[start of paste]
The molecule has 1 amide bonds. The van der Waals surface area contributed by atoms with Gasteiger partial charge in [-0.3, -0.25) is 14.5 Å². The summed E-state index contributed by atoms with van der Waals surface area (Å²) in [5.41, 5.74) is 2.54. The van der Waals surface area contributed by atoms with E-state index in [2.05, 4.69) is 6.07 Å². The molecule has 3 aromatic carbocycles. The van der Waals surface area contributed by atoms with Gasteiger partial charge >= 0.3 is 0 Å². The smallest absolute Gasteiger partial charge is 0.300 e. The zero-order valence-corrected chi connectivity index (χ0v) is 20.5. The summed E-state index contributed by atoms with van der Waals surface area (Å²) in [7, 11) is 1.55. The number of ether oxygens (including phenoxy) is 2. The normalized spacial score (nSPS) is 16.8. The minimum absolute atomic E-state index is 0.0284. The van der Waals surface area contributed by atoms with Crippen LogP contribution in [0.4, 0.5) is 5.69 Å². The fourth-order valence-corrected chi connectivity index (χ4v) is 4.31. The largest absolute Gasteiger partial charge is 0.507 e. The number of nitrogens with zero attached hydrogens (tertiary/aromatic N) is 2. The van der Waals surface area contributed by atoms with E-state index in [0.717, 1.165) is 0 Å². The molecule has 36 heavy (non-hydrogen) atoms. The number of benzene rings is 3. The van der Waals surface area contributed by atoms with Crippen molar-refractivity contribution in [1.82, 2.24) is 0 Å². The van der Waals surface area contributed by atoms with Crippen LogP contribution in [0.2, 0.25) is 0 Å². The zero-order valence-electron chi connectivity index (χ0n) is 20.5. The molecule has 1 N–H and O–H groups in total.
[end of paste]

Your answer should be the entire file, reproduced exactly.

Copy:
The molecule has 1 amide bonds. The van der Waals surface area contributed by atoms with Gasteiger partial charge in [-0.3, -0.25) is 14.5 Å². The summed E-state index contributed by atoms with van der Waals surface area (Å²) in [5.41, 5.74) is 2.54. The van der Waals surface area contributed by atoms with E-state index in [2.05, 4.69) is 6.07 Å². The molecule has 3 aromatic carbocycles. The van der Waals surface area contributed by atoms with Gasteiger partial charge >= 0.3 is 0 Å². The smallest absolute Gasteiger partial charge is 0.300 e. The zero-order valence-corrected chi connectivity index (χ0v) is 20.5. The summed E-state index contributed by atoms with van der Waals surface area (Å²) in [7, 11) is 1.55. The number of ether oxygens (including phenoxy) is 2. The normalized spacial score (nSPS) is 16.8. The minimum absolute atomic E-state index is 0.0284. The van der Waals surface area contributed by atoms with Crippen LogP contribution in [0.4, 0.5) is 5.69 Å². The fourth-order valence-corrected chi connectivity index (χ4v) is 4.31. The largest absolute Gasteiger partial charge is 0.507 e. The number of nitrogens with zero attached hydrogens (tertiary/aromatic N) is 2. The van der Waals surface area contributed by atoms with E-state index in [0.717, 1.165) is 0 Å². The molecule has 36 heavy (non-hydrogen) atoms. The number of benzene rings is 3. The van der Waals surface area contributed by atoms with Crippen molar-refractivity contribution in [1.82, 2.24) is 0 Å². The van der Waals surface area contributed by atoms with Crippen LogP contribution in [0.2, 0.25) is 0 Å². The zero-order valence-electron chi connectivity index (χ0n) is 20.5. The molecule has 1 N–H and O–H groups in total.